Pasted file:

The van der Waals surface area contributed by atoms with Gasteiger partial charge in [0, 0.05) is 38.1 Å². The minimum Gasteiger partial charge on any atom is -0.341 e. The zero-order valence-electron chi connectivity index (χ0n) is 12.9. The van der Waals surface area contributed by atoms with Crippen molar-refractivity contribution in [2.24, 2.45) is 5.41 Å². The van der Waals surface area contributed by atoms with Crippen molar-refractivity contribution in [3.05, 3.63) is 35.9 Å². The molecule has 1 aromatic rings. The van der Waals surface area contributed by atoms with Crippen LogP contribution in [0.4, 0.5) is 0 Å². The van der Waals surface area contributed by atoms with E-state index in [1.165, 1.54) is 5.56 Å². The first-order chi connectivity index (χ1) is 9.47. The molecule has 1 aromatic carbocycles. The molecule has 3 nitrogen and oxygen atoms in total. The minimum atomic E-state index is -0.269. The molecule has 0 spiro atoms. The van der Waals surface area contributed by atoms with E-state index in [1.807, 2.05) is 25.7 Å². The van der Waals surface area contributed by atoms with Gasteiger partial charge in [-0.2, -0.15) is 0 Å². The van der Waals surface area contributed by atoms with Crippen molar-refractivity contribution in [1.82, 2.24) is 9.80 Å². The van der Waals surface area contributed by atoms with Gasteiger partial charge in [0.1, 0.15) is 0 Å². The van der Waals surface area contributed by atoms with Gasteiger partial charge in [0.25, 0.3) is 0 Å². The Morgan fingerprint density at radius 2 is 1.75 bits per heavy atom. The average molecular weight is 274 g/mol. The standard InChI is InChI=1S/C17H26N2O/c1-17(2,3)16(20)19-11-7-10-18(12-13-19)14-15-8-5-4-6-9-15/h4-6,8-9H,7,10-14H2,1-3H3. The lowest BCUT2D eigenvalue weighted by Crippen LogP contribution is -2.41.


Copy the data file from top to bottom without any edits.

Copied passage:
The van der Waals surface area contributed by atoms with Gasteiger partial charge in [0, 0.05) is 38.1 Å². The minimum Gasteiger partial charge on any atom is -0.341 e. The zero-order valence-electron chi connectivity index (χ0n) is 12.9. The van der Waals surface area contributed by atoms with Crippen molar-refractivity contribution in [2.24, 2.45) is 5.41 Å². The van der Waals surface area contributed by atoms with Crippen molar-refractivity contribution in [3.05, 3.63) is 35.9 Å². The molecule has 1 aromatic rings. The van der Waals surface area contributed by atoms with Crippen LogP contribution in [0.4, 0.5) is 0 Å². The van der Waals surface area contributed by atoms with E-state index in [1.165, 1.54) is 5.56 Å². The first-order chi connectivity index (χ1) is 9.47. The molecule has 1 aromatic carbocycles. The molecule has 3 nitrogen and oxygen atoms in total. The minimum atomic E-state index is -0.269. The molecule has 0 spiro atoms. The van der Waals surface area contributed by atoms with E-state index in [1.807, 2.05) is 25.7 Å². The van der Waals surface area contributed by atoms with Gasteiger partial charge in [-0.2, -0.15) is 0 Å². The van der Waals surface area contributed by atoms with Crippen molar-refractivity contribution in [1.82, 2.24) is 9.80 Å². The van der Waals surface area contributed by atoms with Gasteiger partial charge in [0.1, 0.15) is 0 Å². The van der Waals surface area contributed by atoms with Gasteiger partial charge in [0.25, 0.3) is 0 Å². The Morgan fingerprint density at radius 2 is 1.75 bits per heavy atom. The average molecular weight is 274 g/mol. The standard InChI is InChI=1S/C17H26N2O/c1-17(2,3)16(20)19-11-7-10-18(12-13-19)14-15-8-5-4-6-9-15/h4-6,8-9H,7,10-14H2,1-3H3. The lowest BCUT2D eigenvalue weighted by Crippen LogP contribution is -2.41.